The island that disappeared
It’s been there for over a decade, Sandy Island. The world map, or at least the Google version, shows it just off the coast of Australia. But when researchers tried to visit the island they made an unexpected discovery: the island does not exist.
- We became suspicious when the charts showed that the sea was 1,400 feet deep at the point where both our maps and Google Earth reveals a large island, says Mary Seton, geologist at the University of Sydney to Canberra Times.
For the last ten years the small island has been on maps of the ocean northeast of Australia, in French territorial waters around New Caledonia. According to those maps the Sandy Island should be over 30 kilometers long and five kilometers wide – if it existed in real life that is. When the researchers’ ship arrived to the scene they could only find water.
- We all made fun of Google when we sailed through the island, and then started to gather information about the seabed which we will send to the authorities so that we can update the world map, says Steven Mick Lethbridge Waite of the University of Western Australia, who also was on the boat.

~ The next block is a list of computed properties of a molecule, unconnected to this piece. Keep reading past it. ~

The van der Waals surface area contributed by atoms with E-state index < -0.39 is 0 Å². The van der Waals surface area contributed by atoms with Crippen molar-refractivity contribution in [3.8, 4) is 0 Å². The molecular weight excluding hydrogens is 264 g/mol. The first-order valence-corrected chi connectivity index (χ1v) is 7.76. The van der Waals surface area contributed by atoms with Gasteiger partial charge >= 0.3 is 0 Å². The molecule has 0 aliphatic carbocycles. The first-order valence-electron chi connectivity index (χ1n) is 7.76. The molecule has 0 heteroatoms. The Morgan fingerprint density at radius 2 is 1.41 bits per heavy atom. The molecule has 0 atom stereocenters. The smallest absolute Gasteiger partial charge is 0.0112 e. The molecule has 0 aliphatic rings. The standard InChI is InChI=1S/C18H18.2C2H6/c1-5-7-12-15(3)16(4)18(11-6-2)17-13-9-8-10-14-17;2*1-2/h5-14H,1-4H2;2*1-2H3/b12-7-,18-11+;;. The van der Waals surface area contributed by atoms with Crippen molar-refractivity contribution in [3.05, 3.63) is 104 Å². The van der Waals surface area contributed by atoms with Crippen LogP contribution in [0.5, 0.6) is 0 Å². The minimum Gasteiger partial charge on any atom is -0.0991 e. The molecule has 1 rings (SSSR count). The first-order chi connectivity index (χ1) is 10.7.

How the island ever emerged on world maps is still a big question. Google claims that they used several reputable sources to create their maps. The island is missing, however, on French government maps.
- The world is in constant change, and it is an everlasting task to keep track of the changes, says Nabil Naghdy, product manager for Google’s maps of Australia and New Zealand.
To me that sounds like a bit of a poor excuse. The world didn’t change. Maybe Google just tried to change the real world as they’ve changed the online world…